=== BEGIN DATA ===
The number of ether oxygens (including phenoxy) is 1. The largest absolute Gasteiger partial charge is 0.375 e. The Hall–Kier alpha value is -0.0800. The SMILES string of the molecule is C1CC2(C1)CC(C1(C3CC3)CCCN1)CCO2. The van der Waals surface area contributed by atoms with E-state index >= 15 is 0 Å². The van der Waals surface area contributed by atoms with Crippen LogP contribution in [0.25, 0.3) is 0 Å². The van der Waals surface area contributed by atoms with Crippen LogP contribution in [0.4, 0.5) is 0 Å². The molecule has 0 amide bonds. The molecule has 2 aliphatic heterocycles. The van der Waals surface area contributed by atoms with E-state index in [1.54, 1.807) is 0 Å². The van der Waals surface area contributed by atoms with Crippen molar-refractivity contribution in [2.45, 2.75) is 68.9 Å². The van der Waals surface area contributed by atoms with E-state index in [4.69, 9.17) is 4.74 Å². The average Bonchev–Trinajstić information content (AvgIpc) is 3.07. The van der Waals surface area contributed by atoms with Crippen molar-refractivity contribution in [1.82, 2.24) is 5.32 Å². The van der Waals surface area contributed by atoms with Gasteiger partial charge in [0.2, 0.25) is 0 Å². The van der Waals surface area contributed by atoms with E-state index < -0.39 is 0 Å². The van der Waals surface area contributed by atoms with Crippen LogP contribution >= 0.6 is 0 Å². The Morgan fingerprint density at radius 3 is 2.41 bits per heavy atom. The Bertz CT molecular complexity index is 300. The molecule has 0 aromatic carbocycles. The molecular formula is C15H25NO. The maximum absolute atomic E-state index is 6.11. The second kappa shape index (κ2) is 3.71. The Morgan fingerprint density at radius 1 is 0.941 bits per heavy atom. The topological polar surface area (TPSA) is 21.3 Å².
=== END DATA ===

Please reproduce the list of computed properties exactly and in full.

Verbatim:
The number of ether oxygens (including phenoxy) is 1. The largest absolute Gasteiger partial charge is 0.375 e. The Hall–Kier alpha value is -0.0800. The SMILES string of the molecule is C1CC2(C1)CC(C1(C3CC3)CCCN1)CCO2. The van der Waals surface area contributed by atoms with E-state index >= 15 is 0 Å². The van der Waals surface area contributed by atoms with Crippen LogP contribution in [0.25, 0.3) is 0 Å². The van der Waals surface area contributed by atoms with Crippen LogP contribution in [0.4, 0.5) is 0 Å². The molecule has 0 amide bonds. The molecule has 2 aliphatic heterocycles. The van der Waals surface area contributed by atoms with E-state index in [1.54, 1.807) is 0 Å². The van der Waals surface area contributed by atoms with Crippen molar-refractivity contribution in [2.45, 2.75) is 68.9 Å². The van der Waals surface area contributed by atoms with E-state index in [4.69, 9.17) is 4.74 Å². The average Bonchev–Trinajstić information content (AvgIpc) is 3.07. The van der Waals surface area contributed by atoms with Crippen molar-refractivity contribution in [1.82, 2.24) is 5.32 Å². The van der Waals surface area contributed by atoms with Gasteiger partial charge in [0.2, 0.25) is 0 Å². The van der Waals surface area contributed by atoms with E-state index < -0.39 is 0 Å². The van der Waals surface area contributed by atoms with Crippen LogP contribution >= 0.6 is 0 Å². The Morgan fingerprint density at radius 3 is 2.41 bits per heavy atom. The Bertz CT molecular complexity index is 300. The molecule has 0 aromatic carbocycles. The molecular formula is C15H25NO. The maximum absolute atomic E-state index is 6.11. The second kappa shape index (κ2) is 3.71. The Morgan fingerprint density at radius 1 is 0.941 bits per heavy atom. The topological polar surface area (TPSA) is 21.3 Å².